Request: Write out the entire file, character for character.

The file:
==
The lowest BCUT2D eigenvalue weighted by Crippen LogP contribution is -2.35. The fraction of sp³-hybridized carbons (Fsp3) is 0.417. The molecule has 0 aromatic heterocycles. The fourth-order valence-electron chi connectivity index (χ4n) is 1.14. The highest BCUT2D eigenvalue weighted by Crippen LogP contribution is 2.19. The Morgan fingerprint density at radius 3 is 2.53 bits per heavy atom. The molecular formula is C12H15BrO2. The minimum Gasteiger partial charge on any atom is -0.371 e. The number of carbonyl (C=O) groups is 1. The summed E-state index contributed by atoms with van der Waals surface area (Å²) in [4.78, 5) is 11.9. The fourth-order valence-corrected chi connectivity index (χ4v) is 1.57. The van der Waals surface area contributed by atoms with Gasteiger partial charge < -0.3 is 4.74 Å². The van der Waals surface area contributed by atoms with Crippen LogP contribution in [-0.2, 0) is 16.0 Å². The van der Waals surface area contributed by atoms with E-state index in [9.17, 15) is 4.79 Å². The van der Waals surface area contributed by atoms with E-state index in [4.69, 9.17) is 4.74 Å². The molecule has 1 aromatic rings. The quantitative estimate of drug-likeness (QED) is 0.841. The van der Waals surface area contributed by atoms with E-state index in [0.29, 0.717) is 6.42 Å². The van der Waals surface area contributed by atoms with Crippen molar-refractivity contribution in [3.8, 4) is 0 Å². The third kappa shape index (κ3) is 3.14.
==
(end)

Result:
The lowest BCUT2D eigenvalue weighted by Crippen LogP contribution is -2.35. The fraction of sp³-hybridized carbons (Fsp3) is 0.417. The molecule has 0 aromatic heterocycles. The fourth-order valence-electron chi connectivity index (χ4n) is 1.14. The highest BCUT2D eigenvalue weighted by Crippen LogP contribution is 2.19. The Morgan fingerprint density at radius 3 is 2.53 bits per heavy atom. The molecular formula is C12H15BrO2. The minimum Gasteiger partial charge on any atom is -0.371 e. The number of carbonyl (C=O) groups is 1. The summed E-state index contributed by atoms with van der Waals surface area (Å²) in [4.78, 5) is 11.9. The fourth-order valence-corrected chi connectivity index (χ4v) is 1.57. The van der Waals surface area contributed by atoms with Gasteiger partial charge < -0.3 is 4.74 Å². The van der Waals surface area contributed by atoms with Crippen LogP contribution in [-0.2, 0) is 16.0 Å². The van der Waals surface area contributed by atoms with E-state index in [9.17, 15) is 4.79 Å². The van der Waals surface area contributed by atoms with E-state index in [4.69, 9.17) is 4.74 Å². The molecule has 1 aromatic rings. The quantitative estimate of drug-likeness (QED) is 0.841. The van der Waals surface area contributed by atoms with E-state index in [0.29, 0.717) is 6.42 Å². The van der Waals surface area contributed by atoms with Crippen molar-refractivity contribution in [3.8, 4) is 0 Å². The third kappa shape index (κ3) is 3.14.